If you are a festival enthusiast, then you should also learn more about Gozan Okuribi in Kyoto in our Ultimate Guide to Obon in Japan.
7. Bamboo Grove
Technically still a part of the Arashiyama area, the Bamboo Grove (竹林の道) deserves its own entry on the list. Easily one of the most photographed and tourist-favorite spots of Kyoto, the Bamboo Grove carries a sort of foreboding beauty.
Lining the path between the Okouchi Sanso Garden and the Tenryuji Temple, the Bamboo Grove is at its best in the early morning, when it’s not full of tourists, and allows you to enjoy a peaceful nature walk, and also some great shots.
8. Ine no Funaya
Being so full of excellent historic sites, Kyoto rarely allows its visitors any time to wander the periphery, but that also means missing out on gems like this one. Located on the Tango Peninsula, on the northern coast of Kyoto, this picturesque fishing village of Ine no Funaya (伊根の舟屋) is a great location to spend a quiet day, take some photos, and of course, enjoy the fish delicacies.
9. Geisha Spring Dances
While spotting a geisha hurrying from one appointment to another is not at all uncommon in Kyoto, throughout the year, watching the Geisha Spring Dances is something else altogether.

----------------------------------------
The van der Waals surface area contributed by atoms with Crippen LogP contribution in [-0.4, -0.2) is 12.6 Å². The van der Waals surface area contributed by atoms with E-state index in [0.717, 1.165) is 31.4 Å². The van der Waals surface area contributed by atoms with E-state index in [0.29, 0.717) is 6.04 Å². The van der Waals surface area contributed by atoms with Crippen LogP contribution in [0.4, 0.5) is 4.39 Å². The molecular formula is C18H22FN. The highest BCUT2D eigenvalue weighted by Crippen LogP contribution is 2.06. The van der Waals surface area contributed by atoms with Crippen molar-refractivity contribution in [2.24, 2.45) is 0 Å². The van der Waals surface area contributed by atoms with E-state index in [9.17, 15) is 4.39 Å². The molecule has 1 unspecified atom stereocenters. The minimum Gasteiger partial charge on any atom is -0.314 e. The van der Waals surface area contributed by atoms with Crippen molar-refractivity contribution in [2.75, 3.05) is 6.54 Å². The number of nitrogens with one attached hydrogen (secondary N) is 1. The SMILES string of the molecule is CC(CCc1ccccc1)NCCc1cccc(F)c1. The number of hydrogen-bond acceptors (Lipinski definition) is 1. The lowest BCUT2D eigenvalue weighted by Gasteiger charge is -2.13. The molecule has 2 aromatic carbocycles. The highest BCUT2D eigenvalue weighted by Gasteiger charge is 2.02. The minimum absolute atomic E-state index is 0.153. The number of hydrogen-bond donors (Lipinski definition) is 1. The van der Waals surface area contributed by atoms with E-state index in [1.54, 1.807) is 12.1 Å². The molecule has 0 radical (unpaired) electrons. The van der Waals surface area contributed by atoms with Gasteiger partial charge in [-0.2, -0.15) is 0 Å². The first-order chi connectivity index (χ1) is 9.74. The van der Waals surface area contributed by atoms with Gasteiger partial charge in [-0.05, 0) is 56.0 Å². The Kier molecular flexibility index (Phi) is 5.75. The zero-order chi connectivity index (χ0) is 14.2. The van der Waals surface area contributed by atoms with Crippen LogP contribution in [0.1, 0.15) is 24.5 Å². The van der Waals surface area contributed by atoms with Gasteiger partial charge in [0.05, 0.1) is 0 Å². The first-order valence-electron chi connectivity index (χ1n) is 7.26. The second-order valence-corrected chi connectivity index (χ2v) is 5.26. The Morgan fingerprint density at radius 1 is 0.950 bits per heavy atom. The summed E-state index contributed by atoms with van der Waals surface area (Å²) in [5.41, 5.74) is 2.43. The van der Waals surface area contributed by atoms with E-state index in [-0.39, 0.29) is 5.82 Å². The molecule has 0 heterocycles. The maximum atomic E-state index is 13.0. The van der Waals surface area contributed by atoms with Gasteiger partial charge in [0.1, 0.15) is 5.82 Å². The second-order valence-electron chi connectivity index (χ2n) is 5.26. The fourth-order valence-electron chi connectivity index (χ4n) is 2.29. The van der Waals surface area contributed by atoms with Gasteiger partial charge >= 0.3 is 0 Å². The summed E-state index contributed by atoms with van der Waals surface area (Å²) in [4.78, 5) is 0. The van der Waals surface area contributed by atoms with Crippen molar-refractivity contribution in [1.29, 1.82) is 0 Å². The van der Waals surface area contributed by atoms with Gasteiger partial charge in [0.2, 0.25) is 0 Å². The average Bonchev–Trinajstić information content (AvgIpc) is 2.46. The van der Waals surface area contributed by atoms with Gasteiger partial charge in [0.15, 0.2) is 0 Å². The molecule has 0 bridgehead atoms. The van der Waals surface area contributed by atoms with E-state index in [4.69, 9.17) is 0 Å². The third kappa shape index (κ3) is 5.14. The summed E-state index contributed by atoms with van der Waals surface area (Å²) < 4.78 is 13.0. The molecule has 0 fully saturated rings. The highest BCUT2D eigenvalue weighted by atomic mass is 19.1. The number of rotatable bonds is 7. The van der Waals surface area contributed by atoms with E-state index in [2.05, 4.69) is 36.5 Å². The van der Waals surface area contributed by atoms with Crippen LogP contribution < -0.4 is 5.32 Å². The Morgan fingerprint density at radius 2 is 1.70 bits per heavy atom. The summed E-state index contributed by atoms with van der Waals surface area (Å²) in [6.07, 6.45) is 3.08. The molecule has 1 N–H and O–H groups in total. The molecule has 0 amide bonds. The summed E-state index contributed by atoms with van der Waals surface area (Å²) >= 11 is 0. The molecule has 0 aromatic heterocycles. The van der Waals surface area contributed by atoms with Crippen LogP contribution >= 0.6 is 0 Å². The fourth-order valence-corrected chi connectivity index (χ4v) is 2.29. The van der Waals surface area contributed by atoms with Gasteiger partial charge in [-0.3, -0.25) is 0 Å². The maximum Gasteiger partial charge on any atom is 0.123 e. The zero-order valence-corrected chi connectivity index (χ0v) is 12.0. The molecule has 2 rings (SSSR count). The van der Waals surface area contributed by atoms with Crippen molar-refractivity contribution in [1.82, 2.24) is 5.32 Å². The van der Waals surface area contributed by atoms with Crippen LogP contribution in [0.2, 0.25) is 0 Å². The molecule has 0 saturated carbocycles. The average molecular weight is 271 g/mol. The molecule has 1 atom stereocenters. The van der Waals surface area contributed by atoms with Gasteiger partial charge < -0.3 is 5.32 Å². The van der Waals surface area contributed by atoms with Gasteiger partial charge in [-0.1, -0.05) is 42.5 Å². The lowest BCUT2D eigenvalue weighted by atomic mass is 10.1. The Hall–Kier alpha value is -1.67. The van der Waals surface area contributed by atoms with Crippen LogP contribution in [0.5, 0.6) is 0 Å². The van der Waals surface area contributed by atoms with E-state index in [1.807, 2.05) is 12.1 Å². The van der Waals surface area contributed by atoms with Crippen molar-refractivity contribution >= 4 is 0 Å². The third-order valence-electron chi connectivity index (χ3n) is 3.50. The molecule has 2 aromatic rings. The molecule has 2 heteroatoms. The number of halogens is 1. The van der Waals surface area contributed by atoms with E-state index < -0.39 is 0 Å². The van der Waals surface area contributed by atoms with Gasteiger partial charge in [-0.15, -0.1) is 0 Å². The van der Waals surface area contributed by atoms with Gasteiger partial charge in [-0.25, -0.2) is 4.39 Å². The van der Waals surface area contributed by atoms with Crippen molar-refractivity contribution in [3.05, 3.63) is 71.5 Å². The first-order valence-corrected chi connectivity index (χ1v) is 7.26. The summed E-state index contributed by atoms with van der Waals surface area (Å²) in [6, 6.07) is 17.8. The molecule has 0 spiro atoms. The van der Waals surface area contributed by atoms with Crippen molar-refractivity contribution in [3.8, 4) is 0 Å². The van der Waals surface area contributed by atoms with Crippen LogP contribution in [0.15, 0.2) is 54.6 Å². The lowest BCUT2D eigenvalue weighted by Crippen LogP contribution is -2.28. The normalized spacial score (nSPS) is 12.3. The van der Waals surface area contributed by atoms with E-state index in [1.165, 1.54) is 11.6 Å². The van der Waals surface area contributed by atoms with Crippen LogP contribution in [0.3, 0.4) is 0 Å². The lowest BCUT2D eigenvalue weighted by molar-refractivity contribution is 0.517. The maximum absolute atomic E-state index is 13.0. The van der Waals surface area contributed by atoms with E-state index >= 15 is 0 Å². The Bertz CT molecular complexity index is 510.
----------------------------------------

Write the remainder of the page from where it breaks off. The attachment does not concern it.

Traditionally organized in April, in the geisha districts, these celebrations allow you to take in the kimonos and unique hairstyles, as they dance, sing, and play traditional instruments. A smaller festival, the Gion Odori, can be enjoyed in November, and maikos (apprentice geishas) can be seen dancing throughout the year at the Maiko Theater.
10. Kyoto International Manga Museum
With Japanese manga culture rapidly growing in popularity in recent years, the Kyoto International Manga Museum is rapidly becoming one of the city's hottest destinations. Here, you can have your pick of over 300,000 original manga, mainly in Japanese, though with some translated into other languages, also.
At the Museum, you can also take a short trip down their exhibition detailing the important role of manga in international culture.
3 Things to do in Kyoto that will light up your Instagram/TikTok
Naturally, traveling to Japan, especially a cultural and historic wonderland, like Kyoto, is a great opportunity to diversify and add a spark to your feed. Below, you’ll find the best Kyoto attraction points for your Instagram and TikTok.
1. Shojuin Temple
When we’re talking picture-worthy temples, you can’t mention Shojuin Temple (正寿院). The Temple famously houses a heart-shaped window that allows you to see out into the stupendous wilderness and definitely creates a picture opportunity to remember.
The Temple, with its happy, bright decorations has been a favorite for influencers for years now.
2. Otagi Nenbutsu Temple